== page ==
Dr. Ray Watts officially was named president last week of the University of Alabama at Birmingham (UAB), the largest employer in our state and the No. 1 driver of economic activity in the metro area. Watts had been dean of the UAB School of Medicine before taking over for Carol Garrison, who abruptly and mysteriously resigned last August.
What challenges does Watts face in his new role? As a former UAB employee, with almost 20 years of service, I have a few thoughts on that question. And I decided to share them in an open letter to the school's new chief executive.
February 12, 2013
Dear Dr. Watts:
I used to think being president of UAB would be a pretty cool job. I became an admirer of the university quickly after moving to Birmingham from Missouri in 1978. I covered the early years of the Blazers athletics program under Gene Bartow for the now-defunct Birmingham Post-Herald and went on to work at the university in a variety of editorial position for almost 20 years. My employment came to an end in May 2008 when I was unlawfully terminated from my job by various forces under your predecessor, Carol Garrison.
That experience taught me a number of inconvenient truths about UAB that I wish I had never known. And it's why I do not envy you in the task that lies ahead.
The cold truth is that Garrison's reign was not just unpleasant for me; it was an unmitigated disaster for UAB as a whole. I chronicled some of the malfeasance and incompetence that took place on her watch in a post titled "UAB Dysfunction Doesn't Happen in a Vacuum."
Perhaps Garrison's greatest failing was that she allowed a culture of fraud to take over the campus. The place is riddled with liars, cheats, and other bad actors. I submit that your No. 1 task will be to root out moral decay and restore a sense of integrity on the Southside.
Am I overstating the problem? Well, consider a couple of examples from my own experience.
Evidence at my grievance hearing showed there were no grounds for discipline of any kind, much less immediate termination. In fact, UAB's own committee found I should not have been terminated. But Garrison upheld the termination anyway. Indisputable evidence shows I was fired not because of any misconduct or performance issues on my part, but because I was reporting on this blog (on my own time, with my own resources) about the political prosecution of former Governor Don Siegelman--and that apparently was a hot topic that was not to be publicly discussed, even though I had a First Amendment right to do so.
Am I imagining all of this? Not in the least. A UAB human-resources official admitted to me in a tape-recorded phone conversation that I was targeted because of my reporting on the Siegelman case. You can hear the conversation in a video at the end of this post.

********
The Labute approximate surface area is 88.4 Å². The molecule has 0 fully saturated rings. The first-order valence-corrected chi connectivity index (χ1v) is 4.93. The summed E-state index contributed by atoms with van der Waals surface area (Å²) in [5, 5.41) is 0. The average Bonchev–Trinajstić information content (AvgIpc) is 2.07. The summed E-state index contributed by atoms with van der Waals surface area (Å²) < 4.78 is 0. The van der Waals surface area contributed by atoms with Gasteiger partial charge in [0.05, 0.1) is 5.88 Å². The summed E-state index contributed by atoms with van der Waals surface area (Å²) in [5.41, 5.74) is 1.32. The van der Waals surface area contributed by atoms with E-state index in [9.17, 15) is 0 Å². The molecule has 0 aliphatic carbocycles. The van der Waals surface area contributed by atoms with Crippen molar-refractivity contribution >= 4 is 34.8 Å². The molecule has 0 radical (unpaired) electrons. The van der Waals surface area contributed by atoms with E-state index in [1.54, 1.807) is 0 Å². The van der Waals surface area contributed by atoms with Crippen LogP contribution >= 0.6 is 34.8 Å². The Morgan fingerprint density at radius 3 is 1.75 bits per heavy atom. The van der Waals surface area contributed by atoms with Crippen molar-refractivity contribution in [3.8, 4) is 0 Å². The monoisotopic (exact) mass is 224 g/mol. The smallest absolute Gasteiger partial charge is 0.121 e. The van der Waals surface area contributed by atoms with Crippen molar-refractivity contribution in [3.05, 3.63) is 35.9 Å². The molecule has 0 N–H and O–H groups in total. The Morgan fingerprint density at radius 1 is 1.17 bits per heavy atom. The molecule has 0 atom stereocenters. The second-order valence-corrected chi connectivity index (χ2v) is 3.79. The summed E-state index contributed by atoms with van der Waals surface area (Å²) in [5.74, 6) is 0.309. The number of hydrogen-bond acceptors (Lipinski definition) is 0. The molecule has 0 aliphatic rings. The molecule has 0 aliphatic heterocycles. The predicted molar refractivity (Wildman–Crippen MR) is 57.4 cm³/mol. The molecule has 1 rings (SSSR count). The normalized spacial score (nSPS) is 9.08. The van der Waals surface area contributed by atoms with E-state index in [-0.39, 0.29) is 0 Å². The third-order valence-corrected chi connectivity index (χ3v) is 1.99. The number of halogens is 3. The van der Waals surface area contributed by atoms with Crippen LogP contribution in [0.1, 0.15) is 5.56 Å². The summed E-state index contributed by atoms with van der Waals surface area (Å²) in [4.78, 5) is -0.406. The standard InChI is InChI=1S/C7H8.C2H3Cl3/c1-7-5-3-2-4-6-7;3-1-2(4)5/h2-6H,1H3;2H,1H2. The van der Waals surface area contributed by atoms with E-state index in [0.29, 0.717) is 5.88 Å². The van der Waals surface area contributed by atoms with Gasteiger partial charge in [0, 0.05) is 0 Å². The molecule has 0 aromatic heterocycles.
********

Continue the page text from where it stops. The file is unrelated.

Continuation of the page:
Here is where we get to moral decay, and it's apparent in an employment lawsuit I filed against the UA Board of Trustees and various individuals at UAB: The same woman who admitted I was targeted because of the reporting on the Siegelman case, denied in an affidavit that I was terminated because of my blog. At least four other UAB employees who had reason to know the truth made similar untruthful statements under oath. As I'm sure you know, their actions amount to perjury, which is a felony.
The ugliness does not end there. William M. Acker Jr., an 85-year-old federal judge in Birmingham, granted summary judgment without giving me an opportunity to conduct discovery. That cannot be done under the law, and everyone with three days of law school knows it. How gross is Acker's misconduct? It would be the equivalent of a doctor giving a patient strychnine instead of aspirin.
But why should this concern you? Individuals in the UAB Office of Counsel, led by John Daniel and Lisa Huggins, have to know that Acker ruled unlawfully in a way that benefits the university. In fact, a strong argument can be made that Acker engaged in criminal conduct, and this is spelled out at 18 U.S.C. 242 ("Deprivation of Rights Under Color of Law") and a 1997 U.S. Supreme Court case styled United States v. Lanier.
Did Daniel and Huggins knowingly engage in a conspiracy to violate Section 242 on UAB's behalf? If so, they and the university could have serious problems on their hands.
If you are like most medical folks I've met at UAB, your primary concerns center around biomedical research funding and revenue from patient care. But you have inherited a situation that involves criminal conduct on the part of UAB personnel, and you would be wise not to ignore it.
Carol Garrison was like a lax parent who allowed 5 year olds to play with matches. You didn't create this situation, but it's your responsibility now. If you don't handle it properly, you might find flames--and the law--licking at your heels.
UAB desperately needs new leadership. Garrison was preceded by two other failed presidents--W. Ann Reynolds and J. Claude Bennett. That means UAB has been running in place, at best, for more than 15 years.
You clearly are a man of strong scientific credentials. But your presidency probably will be judged by your ability to restore integrity to UAB. Consider this quote from Theodore Roosevelt:
"Unless a man is honest we have no right to keep him in public life; it matters not how brilliant his capacity; it hardly matters how great his power of doing good service on certain lines may be. . . . No man who is corrupt, no man who condones corruption in others, can possibly do his duty by the community."
I hope you will take those words to heart. I also hope you will prove to be the president that gets UAB back on the right track.
Roger Shuler (aka "Legal Schnauzer")
Here is direct evidence of the moral decay that has become rampant at UAB: